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Wales could miss out on ‘fair funding’ as a result of ‘Yes’ vote on law making powers, warns academic

08 March 2011

Future attempts to achieve a ‘fair funding’ system for Wales could be put in question as a result of last week’s ‘Yes’ vote on law making powers, a leading Scottish political expert will warn this evening (Tuesday 8th March).

Delivering Cardiff University’s Wales Governance Centre’s annual St David’s Day lecture Professor Charlie Jeffery, Head of Political Science at the University of Edinburgh, will argue that the result could prove a double-edged sword for Wales with the UK Government less likely to support measures to address particular Welsh concerns.

"The result of last week’s referendum on law-making powers for Wales was a statement of real self-confidence among the Welsh in their National Assembly," Professor Jeffery will say.

"The referendum result establishes a distinctive political system in Wales, a system of authoritative decision-making by and for Welsh citizens with wide scope and genuine autonomy."

Professor Jeffery will argue that the referendum result could make Wales increasingly more self-reliant and limit future attempts to develop UK wide policies.

Professor Jeffery will add: "The UK as a whole is in a process of fragmentation into a set of distinctive political systems, each compartmentalised from each other, with little UK-wide coordination, little sense of UK-wide shared interests.

"This fragmentation could prove a double-edged sword for Wales. A distinctive political system in a state like the UK could mean more self-reliance with the less likelihood of state-wide measures to address particular Welsh concerns – like achieving a fair funding formula for Wales."

Professor Charlie Jeffery has held a Chair in Politics at the University of Edinburgh since October 2004. He is a former Professor of German Politics and Deputy Director of the Institute for German Studies at the University of Birmingham.

He directed the Economic and Social Research Council's research programme on Devolution and Constitutional Change from 2000-6, which ran 35 projects at UK universities. He is a member of Council of the Economic and Social Research Council and chairs its Strategic Research Board.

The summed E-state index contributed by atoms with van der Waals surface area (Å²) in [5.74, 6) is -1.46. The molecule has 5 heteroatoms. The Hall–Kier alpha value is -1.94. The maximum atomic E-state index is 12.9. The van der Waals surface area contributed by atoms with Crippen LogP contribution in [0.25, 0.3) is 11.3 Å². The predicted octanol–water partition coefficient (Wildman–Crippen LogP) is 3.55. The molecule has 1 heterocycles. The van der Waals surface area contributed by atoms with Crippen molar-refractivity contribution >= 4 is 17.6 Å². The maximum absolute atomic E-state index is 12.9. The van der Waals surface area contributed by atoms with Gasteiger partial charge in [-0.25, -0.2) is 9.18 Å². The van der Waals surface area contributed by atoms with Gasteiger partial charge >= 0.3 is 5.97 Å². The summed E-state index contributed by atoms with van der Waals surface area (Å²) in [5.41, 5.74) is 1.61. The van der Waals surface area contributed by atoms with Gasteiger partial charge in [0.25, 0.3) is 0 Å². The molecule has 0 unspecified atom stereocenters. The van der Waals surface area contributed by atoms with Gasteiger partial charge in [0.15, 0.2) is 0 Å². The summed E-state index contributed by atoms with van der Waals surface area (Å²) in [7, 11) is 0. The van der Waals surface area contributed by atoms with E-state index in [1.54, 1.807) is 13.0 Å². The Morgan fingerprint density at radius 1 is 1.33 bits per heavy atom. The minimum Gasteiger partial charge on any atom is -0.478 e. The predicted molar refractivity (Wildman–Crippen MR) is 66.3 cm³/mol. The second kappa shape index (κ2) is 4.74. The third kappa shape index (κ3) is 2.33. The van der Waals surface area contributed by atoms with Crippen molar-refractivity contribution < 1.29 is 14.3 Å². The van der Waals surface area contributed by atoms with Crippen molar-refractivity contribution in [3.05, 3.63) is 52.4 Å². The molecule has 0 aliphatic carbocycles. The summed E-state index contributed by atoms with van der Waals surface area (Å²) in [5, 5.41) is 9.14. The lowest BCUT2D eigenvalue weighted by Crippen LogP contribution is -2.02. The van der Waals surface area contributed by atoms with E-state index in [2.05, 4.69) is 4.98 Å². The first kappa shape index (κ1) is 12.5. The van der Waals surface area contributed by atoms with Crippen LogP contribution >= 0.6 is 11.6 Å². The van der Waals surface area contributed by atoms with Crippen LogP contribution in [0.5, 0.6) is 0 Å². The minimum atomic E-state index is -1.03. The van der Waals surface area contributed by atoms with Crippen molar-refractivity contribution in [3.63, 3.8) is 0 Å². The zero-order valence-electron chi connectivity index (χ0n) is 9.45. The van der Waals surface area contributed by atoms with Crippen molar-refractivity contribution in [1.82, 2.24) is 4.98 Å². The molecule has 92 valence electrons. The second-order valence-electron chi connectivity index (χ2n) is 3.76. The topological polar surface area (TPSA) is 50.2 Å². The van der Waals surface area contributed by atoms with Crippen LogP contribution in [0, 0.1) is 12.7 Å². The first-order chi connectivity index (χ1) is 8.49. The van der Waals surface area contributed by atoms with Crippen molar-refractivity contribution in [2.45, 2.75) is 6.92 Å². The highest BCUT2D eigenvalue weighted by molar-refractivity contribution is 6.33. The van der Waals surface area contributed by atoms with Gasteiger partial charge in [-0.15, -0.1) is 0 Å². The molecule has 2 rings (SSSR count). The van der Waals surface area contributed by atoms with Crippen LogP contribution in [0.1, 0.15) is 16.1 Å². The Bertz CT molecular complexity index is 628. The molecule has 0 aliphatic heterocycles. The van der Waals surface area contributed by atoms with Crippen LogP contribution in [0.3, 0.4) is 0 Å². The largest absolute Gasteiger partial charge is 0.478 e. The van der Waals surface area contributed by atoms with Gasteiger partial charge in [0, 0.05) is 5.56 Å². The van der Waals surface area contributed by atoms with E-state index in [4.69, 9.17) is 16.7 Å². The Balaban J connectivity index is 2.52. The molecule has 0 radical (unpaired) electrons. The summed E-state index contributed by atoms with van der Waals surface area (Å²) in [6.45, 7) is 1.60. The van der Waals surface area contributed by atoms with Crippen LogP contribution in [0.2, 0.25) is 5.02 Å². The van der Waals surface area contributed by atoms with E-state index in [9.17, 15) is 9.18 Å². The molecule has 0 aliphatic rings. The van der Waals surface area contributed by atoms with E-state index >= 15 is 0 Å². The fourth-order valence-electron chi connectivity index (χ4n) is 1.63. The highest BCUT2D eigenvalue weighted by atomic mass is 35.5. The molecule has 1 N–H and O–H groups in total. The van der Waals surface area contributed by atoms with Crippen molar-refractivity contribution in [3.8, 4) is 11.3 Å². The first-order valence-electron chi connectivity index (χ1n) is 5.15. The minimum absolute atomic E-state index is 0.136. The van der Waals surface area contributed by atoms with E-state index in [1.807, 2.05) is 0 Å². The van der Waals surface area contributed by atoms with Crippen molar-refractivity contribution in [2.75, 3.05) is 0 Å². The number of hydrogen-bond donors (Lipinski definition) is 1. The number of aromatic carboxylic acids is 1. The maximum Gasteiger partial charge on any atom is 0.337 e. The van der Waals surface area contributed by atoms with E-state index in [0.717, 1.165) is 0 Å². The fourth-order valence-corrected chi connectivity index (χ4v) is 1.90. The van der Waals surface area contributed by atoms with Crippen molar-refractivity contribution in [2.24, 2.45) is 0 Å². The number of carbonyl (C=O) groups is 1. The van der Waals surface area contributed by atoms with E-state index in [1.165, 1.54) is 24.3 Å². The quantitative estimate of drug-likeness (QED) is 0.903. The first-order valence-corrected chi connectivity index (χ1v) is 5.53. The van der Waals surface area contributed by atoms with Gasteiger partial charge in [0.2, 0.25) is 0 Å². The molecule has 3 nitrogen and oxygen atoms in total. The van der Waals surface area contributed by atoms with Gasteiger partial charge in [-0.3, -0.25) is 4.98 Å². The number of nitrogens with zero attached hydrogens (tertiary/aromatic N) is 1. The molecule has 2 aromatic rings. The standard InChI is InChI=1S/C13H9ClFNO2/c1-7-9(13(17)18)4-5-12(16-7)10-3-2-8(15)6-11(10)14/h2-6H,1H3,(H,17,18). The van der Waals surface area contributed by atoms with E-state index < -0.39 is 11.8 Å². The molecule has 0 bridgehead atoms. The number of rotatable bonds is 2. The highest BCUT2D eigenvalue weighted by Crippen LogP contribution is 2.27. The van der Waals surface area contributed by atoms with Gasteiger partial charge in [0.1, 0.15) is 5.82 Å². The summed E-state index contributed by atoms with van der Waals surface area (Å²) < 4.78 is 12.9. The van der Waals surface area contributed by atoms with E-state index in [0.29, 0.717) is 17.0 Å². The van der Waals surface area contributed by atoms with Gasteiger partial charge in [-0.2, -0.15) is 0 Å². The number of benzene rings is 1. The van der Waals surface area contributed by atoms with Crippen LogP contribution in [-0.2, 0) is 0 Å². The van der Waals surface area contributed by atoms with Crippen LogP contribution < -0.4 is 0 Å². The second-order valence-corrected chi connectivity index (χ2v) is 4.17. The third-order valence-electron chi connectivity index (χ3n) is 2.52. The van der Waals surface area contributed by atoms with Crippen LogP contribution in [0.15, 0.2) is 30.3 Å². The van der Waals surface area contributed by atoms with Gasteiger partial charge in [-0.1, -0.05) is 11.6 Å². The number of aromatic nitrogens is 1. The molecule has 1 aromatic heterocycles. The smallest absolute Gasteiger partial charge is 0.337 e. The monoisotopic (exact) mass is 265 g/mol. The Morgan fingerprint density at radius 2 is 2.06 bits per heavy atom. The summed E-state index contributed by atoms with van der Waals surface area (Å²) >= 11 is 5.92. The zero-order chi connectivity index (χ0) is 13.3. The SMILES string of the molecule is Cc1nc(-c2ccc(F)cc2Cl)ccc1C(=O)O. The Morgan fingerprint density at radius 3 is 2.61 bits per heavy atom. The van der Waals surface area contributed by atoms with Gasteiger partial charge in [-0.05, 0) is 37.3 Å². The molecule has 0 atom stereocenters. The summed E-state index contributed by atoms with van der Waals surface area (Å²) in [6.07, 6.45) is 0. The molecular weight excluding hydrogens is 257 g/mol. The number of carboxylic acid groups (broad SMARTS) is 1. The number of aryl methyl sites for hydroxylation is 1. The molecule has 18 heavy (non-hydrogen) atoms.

He is a former advisor to the House of Commons Select Committee on the Office of the Deputy Prime Minister, the Committee on Standards in Public Life and the EU Committee of the Regions

Professor Jeffery will deliver his lecture: Wales, the Referendum and the Multi-Level State at the Pierhead building, Cardiff Bay between 6-8pm tonight (Tuesday 8th March).

The lecture will be Chaired by Lord Dafydd Elis-Thomas, Llywydd, Presiding Officer, National Assembly.



To film or interview Professor Charlie Jeffery’s, please contact:

Professor Richard Wyn Jones
Director, Wales Governance Centre
Cardiff University
Mobile: 07734679421

Wales Governance Centre
The Wales Governance Centre is a Cardiff University research centre undertaking innovative research into all aspects of the law, politics, government and political economy of Wales, as well the wider UK and European contexts of territorial governance. A key objective of the WGC is to facilitate and encourage informed public debate of key developments in Welsh governance not only through its research, but also through events and postgraduate teaching.

The Centre is sponsored and supported by Cardiff University’s Law School and School of European Studies, while also collaborating with scholars from across the University. The WGC enjoys formal ties with both WISERD and the Institute of Welsh Affairs while also maintaining close cooperative relationships with colleagues in other institutions across Wales, the UK, Europe and beyond.

Cardiff University
Cardiff University is recognised in independent government assessments as one of Britain’s leading teaching and research universities and is a member of the Russell Group of the UK’s most research intensive universities. Among its academic staff are two Nobel Laureates, including the winner of the 2007 Nobel Prize for Medicine, University President Professor Sir Martin Evans.

Founded by Royal Charter in 1883, today the University combines impressive modern facilities and a dynamic approach to teaching and research. The University’s breadth of expertise in research and research-led teaching encompasses: the humanities; the natural, physical, health, life and social sciences; engineering and technology; preparation for a wide range of professions; and a longstanding commitment to lifelong learning. Three major new Research Institutes, offering radical new approaches to neurosciences and mental health, cancer stem cells and sustainable places were announced by the University in 2010.